“For Justice” is campaign slogan. The 53-year-old has been chief assistant district attorney for El Dorado County since 1998. O’Brien was a deputy district attorney at South Lake Tahoe from 1989 to 1995. From 1995 to 1998, he served as assistant district attorney at South Lake Tahoe. He said he has the skill to be judge partly because he’s good at making tough calls.
“If people need to be held accountable they will need to be held accountable,” he said. “If you’re lucky enough to get probation and you violate it, then you go to prison. If you don’t hold people responsible then you’re sending a message that that’s OK.”
One of his goals as judge is to allocate resources more efficiently. O’Brien said he will work to settle less serious cases, mostly misdemeanors, before they go to trial.
“With three new judgeships open, there’s an opportunity to change the system and the way things work,” he said.
O’Brien’s wife Susan also is an attorney. They have three children.
, 48, last ran for judge in El Dorado County in 1990. She has been an attorney since 1978 and lived in the county for more than 20 years. “I believe one of the very important areas of law in this county has been family law and right now the sitting judges don’t have extensive family law experience,” she said. “Family law is very important for me. But I also have a very broad background that includes civil litigation, guardianship, criminal law, appellate work.” Pechner has been a pro tem judge at municipal and justice courts and done public defender work. Her campaign slogan “Still not one of the good ole boys” was built from her slogan in 1990, “Not one of the good ole boys.”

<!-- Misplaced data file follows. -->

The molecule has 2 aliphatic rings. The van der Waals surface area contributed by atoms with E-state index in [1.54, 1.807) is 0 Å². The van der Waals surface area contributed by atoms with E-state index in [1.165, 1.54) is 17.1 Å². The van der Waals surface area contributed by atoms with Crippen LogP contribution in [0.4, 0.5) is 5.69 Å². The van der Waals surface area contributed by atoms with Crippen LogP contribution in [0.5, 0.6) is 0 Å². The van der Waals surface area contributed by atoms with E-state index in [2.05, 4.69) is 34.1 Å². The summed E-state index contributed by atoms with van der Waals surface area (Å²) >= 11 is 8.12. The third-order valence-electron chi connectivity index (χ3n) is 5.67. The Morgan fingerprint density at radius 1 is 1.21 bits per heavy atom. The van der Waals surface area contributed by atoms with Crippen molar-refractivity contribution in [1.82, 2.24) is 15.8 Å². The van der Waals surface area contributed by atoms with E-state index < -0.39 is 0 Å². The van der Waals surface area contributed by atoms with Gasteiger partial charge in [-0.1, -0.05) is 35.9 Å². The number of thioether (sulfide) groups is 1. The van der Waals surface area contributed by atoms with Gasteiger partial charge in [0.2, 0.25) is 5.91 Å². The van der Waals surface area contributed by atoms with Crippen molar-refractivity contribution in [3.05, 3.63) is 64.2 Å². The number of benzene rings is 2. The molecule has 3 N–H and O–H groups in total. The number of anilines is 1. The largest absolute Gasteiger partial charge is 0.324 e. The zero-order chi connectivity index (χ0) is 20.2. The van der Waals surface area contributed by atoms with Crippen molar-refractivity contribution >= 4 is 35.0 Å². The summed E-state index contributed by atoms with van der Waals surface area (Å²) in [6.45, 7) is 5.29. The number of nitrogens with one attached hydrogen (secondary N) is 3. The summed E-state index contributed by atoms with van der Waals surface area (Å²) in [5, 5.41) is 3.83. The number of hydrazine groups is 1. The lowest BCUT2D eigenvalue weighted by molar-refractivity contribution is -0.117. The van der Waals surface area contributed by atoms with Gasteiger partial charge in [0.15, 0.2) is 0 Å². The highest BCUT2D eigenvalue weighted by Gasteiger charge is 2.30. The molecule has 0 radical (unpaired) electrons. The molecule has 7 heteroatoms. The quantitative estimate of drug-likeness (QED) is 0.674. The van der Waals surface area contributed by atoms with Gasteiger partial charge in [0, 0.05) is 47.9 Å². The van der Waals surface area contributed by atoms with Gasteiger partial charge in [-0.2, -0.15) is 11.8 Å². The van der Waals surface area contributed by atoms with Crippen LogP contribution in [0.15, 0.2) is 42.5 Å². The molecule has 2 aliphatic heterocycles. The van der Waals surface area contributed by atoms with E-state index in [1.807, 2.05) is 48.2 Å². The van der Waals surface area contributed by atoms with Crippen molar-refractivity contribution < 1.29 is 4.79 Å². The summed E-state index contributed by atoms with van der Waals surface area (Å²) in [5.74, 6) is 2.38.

She lives with her husband in Garden Valley. They have two children.
, 55, has been an attorney since 1988. A judge pro tem for 10 years, he has heard and decided more than 1,500 cases.
“My whole life is pointing toward this position and I am ready to do the job,” he said. “I think all decisions are important because each one affects people’s lives. As judge, I will impose stricter, swifter sentences for persons convicted in domestic violence, child abuse, and other violent crimes where lenient sentences put the public at risk.” Valerio, a veteran of the U.S. Navy, is married to his wife Jolie. They live in Placerville.
Office 6 (Cameron Park)
, 44, began his legal career in 1983 as a military lawyer. In 1986, he became the chief lawyer for a military base in Japan where he tackled administrative, criminal and political legal issues. Becker entered private practice in 1989 focusing on real estate, personal injury and business litigation. He has tried more than 400 cases to verdict. Over the last 10 years, he has devoted an increasing amount of time to being judge pro tem for El Dorado County Superior Court. “Everyone in the judicial system, attorneys and judges alike, can promote the single most important value in our society — the equal, predictable and fair resolution of criminal charges and civil conflicts,” he said. “Justice is the glue that keeps a diverse community together.” As judge, his first priority is to rearrange judicial assignments to make more judges available to handle family law and juvenile matters. Second, he will develop the court staff, reporters and bailiffs into a cohesive team. Third, Becker wants to ensure the courts are accessible. He said more cases are coming in “pro per,” where people act as their own lawyer. These cases need more judicial resources to facilitate their resolution, he said.